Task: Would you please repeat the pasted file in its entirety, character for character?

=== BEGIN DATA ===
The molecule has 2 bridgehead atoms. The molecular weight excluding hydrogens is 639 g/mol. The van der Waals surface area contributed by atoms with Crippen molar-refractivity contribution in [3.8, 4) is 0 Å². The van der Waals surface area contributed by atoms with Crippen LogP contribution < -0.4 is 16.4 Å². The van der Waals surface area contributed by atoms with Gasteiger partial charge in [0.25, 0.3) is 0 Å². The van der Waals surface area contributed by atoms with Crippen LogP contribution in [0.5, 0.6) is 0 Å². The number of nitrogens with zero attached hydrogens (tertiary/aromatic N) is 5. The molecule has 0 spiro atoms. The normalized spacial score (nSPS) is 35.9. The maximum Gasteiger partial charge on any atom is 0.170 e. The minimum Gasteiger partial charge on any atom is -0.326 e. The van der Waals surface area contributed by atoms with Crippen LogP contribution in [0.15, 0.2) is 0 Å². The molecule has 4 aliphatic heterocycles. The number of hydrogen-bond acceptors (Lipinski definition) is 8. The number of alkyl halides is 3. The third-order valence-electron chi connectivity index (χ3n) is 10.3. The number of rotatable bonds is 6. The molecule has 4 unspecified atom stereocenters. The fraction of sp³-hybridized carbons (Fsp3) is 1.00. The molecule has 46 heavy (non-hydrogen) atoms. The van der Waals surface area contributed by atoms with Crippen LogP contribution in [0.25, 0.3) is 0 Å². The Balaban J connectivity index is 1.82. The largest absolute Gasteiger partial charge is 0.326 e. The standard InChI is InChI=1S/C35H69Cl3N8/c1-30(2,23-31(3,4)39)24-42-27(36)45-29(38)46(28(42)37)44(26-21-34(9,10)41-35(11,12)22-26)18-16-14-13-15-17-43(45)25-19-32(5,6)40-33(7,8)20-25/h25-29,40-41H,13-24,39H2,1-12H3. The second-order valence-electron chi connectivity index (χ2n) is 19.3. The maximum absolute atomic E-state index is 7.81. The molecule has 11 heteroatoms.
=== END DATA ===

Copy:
The molecule has 2 bridgehead atoms. The molecular weight excluding hydrogens is 639 g/mol. The van der Waals surface area contributed by atoms with Crippen molar-refractivity contribution in [3.8, 4) is 0 Å². The van der Waals surface area contributed by atoms with Crippen LogP contribution < -0.4 is 16.4 Å². The van der Waals surface area contributed by atoms with Gasteiger partial charge in [0.25, 0.3) is 0 Å². The van der Waals surface area contributed by atoms with Crippen LogP contribution in [0.5, 0.6) is 0 Å². The number of nitrogens with zero attached hydrogens (tertiary/aromatic N) is 5. The molecule has 0 spiro atoms. The normalized spacial score (nSPS) is 35.9. The maximum Gasteiger partial charge on any atom is 0.170 e. The minimum Gasteiger partial charge on any atom is -0.326 e. The van der Waals surface area contributed by atoms with Crippen LogP contribution in [0.15, 0.2) is 0 Å². The molecule has 4 aliphatic heterocycles. The number of hydrogen-bond acceptors (Lipinski definition) is 8. The number of alkyl halides is 3. The third-order valence-electron chi connectivity index (χ3n) is 10.3. The number of rotatable bonds is 6. The molecule has 4 unspecified atom stereocenters. The fraction of sp³-hybridized carbons (Fsp3) is 1.00. The molecule has 46 heavy (non-hydrogen) atoms. The van der Waals surface area contributed by atoms with Crippen LogP contribution in [0.25, 0.3) is 0 Å². The Balaban J connectivity index is 1.82. The largest absolute Gasteiger partial charge is 0.326 e. The standard InChI is InChI=1S/C35H69Cl3N8/c1-30(2,23-31(3,4)39)24-42-27(36)45-29(38)46(28(42)37)44(26-21-34(9,10)41-35(11,12)22-26)18-16-14-13-15-17-43(45)25-19-32(5,6)40-33(7,8)20-25/h25-29,40-41H,13-24,39H2,1-12H3. The second-order valence-electron chi connectivity index (χ2n) is 19.3. The maximum absolute atomic E-state index is 7.81. The molecule has 11 heteroatoms.